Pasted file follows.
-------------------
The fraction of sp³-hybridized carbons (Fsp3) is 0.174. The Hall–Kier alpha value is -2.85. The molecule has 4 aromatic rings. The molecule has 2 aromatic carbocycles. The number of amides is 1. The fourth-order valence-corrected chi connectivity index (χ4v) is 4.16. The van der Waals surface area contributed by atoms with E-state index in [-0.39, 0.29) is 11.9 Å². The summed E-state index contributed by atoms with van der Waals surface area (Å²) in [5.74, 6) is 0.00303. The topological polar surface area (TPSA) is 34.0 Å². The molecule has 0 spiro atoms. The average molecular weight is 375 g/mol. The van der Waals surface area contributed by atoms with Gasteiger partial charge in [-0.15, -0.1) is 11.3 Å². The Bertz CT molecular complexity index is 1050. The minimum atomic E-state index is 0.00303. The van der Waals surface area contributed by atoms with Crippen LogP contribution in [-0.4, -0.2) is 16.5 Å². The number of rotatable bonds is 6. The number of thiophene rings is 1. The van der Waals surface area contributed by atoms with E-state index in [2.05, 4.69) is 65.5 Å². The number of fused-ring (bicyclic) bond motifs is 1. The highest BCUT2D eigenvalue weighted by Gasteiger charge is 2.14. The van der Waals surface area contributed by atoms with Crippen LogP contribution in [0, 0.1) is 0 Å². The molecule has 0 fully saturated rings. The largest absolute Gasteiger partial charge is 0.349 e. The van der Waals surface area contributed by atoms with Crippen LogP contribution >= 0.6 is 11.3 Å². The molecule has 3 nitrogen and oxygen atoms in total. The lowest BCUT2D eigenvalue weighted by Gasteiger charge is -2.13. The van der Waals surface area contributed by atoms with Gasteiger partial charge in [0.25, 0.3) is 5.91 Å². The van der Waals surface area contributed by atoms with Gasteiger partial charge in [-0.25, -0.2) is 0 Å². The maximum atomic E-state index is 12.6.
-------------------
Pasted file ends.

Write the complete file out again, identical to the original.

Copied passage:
The fraction of sp³-hybridized carbons (Fsp3) is 0.174. The Hall–Kier alpha value is -2.85. The molecule has 4 aromatic rings. The molecule has 2 aromatic carbocycles. The number of amides is 1. The fourth-order valence-corrected chi connectivity index (χ4v) is 4.16. The van der Waals surface area contributed by atoms with E-state index in [-0.39, 0.29) is 11.9 Å². The summed E-state index contributed by atoms with van der Waals surface area (Å²) in [5.74, 6) is 0.00303. The topological polar surface area (TPSA) is 34.0 Å². The molecule has 0 spiro atoms. The average molecular weight is 375 g/mol. The van der Waals surface area contributed by atoms with Gasteiger partial charge in [-0.15, -0.1) is 11.3 Å². The Bertz CT molecular complexity index is 1050. The minimum atomic E-state index is 0.00303. The van der Waals surface area contributed by atoms with Crippen LogP contribution in [-0.4, -0.2) is 16.5 Å². The number of rotatable bonds is 6. The number of thiophene rings is 1. The van der Waals surface area contributed by atoms with E-state index in [2.05, 4.69) is 65.5 Å². The number of fused-ring (bicyclic) bond motifs is 1. The highest BCUT2D eigenvalue weighted by Gasteiger charge is 2.14. The van der Waals surface area contributed by atoms with Crippen LogP contribution in [0, 0.1) is 0 Å². The molecule has 0 fully saturated rings. The largest absolute Gasteiger partial charge is 0.349 e. The van der Waals surface area contributed by atoms with Crippen LogP contribution >= 0.6 is 11.3 Å². The molecule has 3 nitrogen and oxygen atoms in total. The lowest BCUT2D eigenvalue weighted by Gasteiger charge is -2.13. The van der Waals surface area contributed by atoms with Gasteiger partial charge in [0.25, 0.3) is 5.91 Å². The van der Waals surface area contributed by atoms with Gasteiger partial charge in [-0.25, -0.2) is 0 Å². The maximum atomic E-state index is 12.6.